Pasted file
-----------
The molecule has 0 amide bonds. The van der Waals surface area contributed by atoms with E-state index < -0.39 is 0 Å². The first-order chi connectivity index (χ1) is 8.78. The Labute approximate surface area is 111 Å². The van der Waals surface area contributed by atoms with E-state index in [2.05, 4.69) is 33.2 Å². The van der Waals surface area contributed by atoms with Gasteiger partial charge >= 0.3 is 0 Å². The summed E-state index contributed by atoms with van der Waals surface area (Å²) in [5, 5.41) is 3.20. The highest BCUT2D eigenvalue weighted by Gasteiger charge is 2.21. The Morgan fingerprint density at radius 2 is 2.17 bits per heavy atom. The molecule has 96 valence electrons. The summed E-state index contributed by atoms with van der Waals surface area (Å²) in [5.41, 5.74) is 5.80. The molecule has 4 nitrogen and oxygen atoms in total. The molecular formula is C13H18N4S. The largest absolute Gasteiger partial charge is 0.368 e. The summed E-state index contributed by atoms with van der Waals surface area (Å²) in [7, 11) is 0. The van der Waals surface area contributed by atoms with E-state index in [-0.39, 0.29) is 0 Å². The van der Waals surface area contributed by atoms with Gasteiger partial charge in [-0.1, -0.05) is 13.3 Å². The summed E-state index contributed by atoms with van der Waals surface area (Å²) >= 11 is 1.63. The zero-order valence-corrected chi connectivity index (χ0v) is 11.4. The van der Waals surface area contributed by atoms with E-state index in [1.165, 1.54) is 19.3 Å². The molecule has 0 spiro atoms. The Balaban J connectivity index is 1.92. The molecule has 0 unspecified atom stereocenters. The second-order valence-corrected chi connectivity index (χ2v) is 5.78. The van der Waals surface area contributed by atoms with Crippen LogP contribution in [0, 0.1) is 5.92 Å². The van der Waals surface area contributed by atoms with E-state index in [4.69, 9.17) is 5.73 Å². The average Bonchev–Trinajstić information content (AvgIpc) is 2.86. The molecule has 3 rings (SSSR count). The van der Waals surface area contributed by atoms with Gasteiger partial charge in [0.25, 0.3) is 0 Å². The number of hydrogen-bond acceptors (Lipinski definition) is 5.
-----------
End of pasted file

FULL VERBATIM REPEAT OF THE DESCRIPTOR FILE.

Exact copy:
The molecule has 0 amide bonds. The van der Waals surface area contributed by atoms with E-state index < -0.39 is 0 Å². The first-order chi connectivity index (χ1) is 8.78. The Labute approximate surface area is 111 Å². The van der Waals surface area contributed by atoms with E-state index in [2.05, 4.69) is 33.2 Å². The van der Waals surface area contributed by atoms with Gasteiger partial charge >= 0.3 is 0 Å². The summed E-state index contributed by atoms with van der Waals surface area (Å²) in [5, 5.41) is 3.20. The highest BCUT2D eigenvalue weighted by Gasteiger charge is 2.21. The Morgan fingerprint density at radius 2 is 2.17 bits per heavy atom. The molecule has 96 valence electrons. The summed E-state index contributed by atoms with van der Waals surface area (Å²) in [5.41, 5.74) is 5.80. The molecule has 4 nitrogen and oxygen atoms in total. The molecular formula is C13H18N4S. The largest absolute Gasteiger partial charge is 0.368 e. The summed E-state index contributed by atoms with van der Waals surface area (Å²) in [7, 11) is 0. The van der Waals surface area contributed by atoms with E-state index in [-0.39, 0.29) is 0 Å². The van der Waals surface area contributed by atoms with Gasteiger partial charge in [-0.1, -0.05) is 13.3 Å². The summed E-state index contributed by atoms with van der Waals surface area (Å²) >= 11 is 1.63. The zero-order valence-corrected chi connectivity index (χ0v) is 11.4. The van der Waals surface area contributed by atoms with E-state index in [1.165, 1.54) is 19.3 Å². The molecule has 0 spiro atoms. The Balaban J connectivity index is 1.92. The molecule has 0 unspecified atom stereocenters. The second-order valence-corrected chi connectivity index (χ2v) is 5.78. The van der Waals surface area contributed by atoms with Crippen LogP contribution in [0, 0.1) is 5.92 Å². The van der Waals surface area contributed by atoms with E-state index in [4.69, 9.17) is 5.73 Å². The average Bonchev–Trinajstić information content (AvgIpc) is 2.86. The molecule has 3 rings (SSSR count). The van der Waals surface area contributed by atoms with Gasteiger partial charge in [0.25, 0.3) is 0 Å². The number of hydrogen-bond acceptors (Lipinski definition) is 5.